What You Can Learn from Wrong Causal Models

  • Richard A. BerkEmail author
  • Lawrence Brown
  • Edward George
  • Emil Pitkin
  • Mikhail Traskin
  • Kai Zhang
  • Linda Zhao
Part of the Handbooks of Sociology and Social Research book series (HSSR)


It is common for social science researchers to provide estimates of causal effects from regression models imposed on observational data. The many problems with such work are well documented and widely known. The usual response is to claim, with little real evidence, that the causal model is close enough to the “truth” that sufficiently accurate causal effects can be estimated. In this chapter, a more circumspect approach is taken. We assume that the causal model is a substantial distance from the truth and then consider what can be learned nevertheless. To that end, we distinguish between how nature generated the data, a “true” model representing how this was accomplished, and a working model that is imposed on the data. The working model will typically be “wrong.” Nevertheless, unbiased or asymptotically unbiased estimates from parametric, semiparametric, and nonparametric working models can often be obtained in concert with appropriate statistical tests and confidence intervals. However, the estimates are not of the regression parameters typically assumed. Estimates of causal effects are not provided. Correlation is not causation. Nor is partial correlation, even when dressed up as regression coefficients. However, we argue that insights about causal effects do not require estimates of causal effects. We also discuss what can be learned when our alternative approach is not persuasive.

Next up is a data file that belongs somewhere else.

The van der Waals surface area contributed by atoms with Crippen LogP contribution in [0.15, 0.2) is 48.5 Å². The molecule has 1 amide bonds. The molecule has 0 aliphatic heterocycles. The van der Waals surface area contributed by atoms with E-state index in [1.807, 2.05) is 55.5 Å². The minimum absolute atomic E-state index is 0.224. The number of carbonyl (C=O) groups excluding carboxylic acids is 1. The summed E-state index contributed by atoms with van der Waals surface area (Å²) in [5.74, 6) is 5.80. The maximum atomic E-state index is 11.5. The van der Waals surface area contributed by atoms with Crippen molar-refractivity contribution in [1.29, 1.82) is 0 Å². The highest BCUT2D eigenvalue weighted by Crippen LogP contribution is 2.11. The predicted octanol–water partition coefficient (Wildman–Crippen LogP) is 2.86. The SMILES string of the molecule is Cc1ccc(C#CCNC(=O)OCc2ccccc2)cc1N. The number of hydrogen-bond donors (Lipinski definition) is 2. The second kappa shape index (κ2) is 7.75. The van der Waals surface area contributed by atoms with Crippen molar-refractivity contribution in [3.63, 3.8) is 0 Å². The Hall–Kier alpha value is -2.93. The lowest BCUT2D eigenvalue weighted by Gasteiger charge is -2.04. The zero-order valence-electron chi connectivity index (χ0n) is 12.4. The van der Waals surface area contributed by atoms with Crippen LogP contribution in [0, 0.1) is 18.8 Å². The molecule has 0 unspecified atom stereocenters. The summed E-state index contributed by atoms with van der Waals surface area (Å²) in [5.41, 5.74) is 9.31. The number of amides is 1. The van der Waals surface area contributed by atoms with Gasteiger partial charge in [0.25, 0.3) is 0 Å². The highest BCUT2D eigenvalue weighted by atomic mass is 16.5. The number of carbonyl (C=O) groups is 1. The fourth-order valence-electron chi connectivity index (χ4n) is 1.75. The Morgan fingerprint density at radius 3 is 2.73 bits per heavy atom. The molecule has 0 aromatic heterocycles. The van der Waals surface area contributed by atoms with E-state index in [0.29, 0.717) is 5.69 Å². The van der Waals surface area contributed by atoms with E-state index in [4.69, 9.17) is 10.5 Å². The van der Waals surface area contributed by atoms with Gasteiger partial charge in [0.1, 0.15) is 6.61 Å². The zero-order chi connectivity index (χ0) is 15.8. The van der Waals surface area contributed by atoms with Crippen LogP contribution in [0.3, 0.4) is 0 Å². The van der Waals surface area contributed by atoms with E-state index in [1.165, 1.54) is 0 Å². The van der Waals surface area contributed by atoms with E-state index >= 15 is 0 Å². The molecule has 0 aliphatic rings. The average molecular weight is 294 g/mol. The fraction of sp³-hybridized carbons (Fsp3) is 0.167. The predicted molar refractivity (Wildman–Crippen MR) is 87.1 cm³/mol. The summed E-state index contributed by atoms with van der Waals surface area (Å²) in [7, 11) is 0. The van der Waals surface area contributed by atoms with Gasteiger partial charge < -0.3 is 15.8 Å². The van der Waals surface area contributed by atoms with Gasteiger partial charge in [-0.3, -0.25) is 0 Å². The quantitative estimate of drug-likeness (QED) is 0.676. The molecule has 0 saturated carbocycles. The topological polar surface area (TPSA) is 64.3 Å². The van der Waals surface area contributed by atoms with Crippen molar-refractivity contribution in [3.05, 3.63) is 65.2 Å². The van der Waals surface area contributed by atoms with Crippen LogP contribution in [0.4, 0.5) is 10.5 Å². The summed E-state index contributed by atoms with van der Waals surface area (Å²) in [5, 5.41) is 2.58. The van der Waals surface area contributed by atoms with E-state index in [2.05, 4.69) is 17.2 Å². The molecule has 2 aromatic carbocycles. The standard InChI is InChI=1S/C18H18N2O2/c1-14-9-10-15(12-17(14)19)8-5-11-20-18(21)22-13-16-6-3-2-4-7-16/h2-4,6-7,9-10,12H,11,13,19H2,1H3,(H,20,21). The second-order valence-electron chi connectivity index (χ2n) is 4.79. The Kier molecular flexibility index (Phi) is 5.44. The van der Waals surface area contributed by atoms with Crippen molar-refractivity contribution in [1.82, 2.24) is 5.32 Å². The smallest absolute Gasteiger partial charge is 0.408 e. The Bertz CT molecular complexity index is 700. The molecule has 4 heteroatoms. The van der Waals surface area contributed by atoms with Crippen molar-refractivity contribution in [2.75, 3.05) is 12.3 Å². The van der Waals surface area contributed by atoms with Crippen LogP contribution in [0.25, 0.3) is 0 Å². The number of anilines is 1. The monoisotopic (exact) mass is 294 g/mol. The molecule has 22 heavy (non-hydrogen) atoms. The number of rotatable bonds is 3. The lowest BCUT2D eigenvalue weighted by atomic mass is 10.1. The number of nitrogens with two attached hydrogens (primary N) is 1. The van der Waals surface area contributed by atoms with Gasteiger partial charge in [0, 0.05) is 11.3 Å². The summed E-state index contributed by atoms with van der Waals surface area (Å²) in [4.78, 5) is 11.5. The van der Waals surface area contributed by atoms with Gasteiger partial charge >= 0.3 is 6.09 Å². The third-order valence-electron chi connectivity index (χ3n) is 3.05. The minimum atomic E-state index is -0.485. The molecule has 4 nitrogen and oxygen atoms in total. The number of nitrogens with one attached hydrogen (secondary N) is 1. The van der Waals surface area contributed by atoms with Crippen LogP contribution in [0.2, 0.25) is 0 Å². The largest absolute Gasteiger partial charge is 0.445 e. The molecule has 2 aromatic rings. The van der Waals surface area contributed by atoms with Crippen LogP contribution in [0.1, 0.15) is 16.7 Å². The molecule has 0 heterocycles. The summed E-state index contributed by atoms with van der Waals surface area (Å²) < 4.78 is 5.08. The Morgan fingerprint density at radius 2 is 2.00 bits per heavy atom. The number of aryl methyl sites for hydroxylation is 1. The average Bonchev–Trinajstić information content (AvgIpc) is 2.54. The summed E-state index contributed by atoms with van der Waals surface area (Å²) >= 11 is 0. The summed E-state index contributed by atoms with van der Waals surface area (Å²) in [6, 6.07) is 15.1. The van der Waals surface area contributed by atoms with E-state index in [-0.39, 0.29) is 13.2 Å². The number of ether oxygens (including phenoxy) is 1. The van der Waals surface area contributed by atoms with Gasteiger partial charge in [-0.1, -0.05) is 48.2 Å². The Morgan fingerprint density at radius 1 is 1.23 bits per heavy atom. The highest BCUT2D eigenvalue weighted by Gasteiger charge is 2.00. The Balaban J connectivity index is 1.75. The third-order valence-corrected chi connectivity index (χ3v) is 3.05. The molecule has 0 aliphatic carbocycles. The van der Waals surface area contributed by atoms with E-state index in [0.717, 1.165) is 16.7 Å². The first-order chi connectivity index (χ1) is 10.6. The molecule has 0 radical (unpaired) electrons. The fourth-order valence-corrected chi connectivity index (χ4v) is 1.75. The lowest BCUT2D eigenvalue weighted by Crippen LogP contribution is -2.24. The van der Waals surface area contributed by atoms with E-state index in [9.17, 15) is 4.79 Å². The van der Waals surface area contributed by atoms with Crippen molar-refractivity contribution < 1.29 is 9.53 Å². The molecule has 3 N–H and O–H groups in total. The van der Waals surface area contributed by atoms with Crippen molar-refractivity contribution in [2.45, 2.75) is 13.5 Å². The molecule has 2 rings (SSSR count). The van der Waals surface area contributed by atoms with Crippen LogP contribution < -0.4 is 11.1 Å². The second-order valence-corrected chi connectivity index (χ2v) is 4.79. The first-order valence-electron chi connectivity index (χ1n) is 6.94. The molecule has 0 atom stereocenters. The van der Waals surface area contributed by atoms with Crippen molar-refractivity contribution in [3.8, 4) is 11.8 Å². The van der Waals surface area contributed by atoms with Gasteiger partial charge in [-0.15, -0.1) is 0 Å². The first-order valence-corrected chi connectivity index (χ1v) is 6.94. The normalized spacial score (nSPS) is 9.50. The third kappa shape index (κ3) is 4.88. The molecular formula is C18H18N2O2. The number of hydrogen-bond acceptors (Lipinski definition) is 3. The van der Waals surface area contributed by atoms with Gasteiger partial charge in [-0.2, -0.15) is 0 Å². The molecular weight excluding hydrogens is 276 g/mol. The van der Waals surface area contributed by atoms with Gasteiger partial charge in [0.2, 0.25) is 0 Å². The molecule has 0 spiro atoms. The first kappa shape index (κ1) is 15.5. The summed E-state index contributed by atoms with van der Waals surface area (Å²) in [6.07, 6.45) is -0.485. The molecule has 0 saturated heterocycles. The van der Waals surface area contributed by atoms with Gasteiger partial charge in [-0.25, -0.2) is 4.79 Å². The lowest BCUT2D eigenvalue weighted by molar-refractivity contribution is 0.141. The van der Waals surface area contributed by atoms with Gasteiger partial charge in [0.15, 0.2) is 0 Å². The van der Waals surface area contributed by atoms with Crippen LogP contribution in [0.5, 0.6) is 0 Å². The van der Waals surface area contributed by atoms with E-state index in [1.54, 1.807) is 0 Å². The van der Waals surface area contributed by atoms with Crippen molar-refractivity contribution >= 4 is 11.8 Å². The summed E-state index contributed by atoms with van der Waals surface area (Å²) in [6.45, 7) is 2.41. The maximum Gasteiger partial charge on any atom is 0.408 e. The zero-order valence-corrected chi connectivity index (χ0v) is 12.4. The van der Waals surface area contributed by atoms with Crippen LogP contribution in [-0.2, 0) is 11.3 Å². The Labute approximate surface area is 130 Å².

Census Tract Causal Effect Conditional Distribution Causal Inference Causal Model 
These keywords were added by machine and not by the authors. This process is experimental and the keywords may be updated as the learning algorithm improves.


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Copyright information

© Springer Science+Business Media Dordrecht 2013

Authors and Affiliations

  • Richard A. Berk
    • 1
    Email author
  • Lawrence Brown
    • 1
  • Edward George
    • 1
  • Emil Pitkin
    • 1
  • Mikhail Traskin
    • 1
  • Kai Zhang
    • 1
  • Linda Zhao
    • 1
  1. 1.Departments of Statistics and CriminologyUniversity of PennsylvaniaPhiladelphiaUSA

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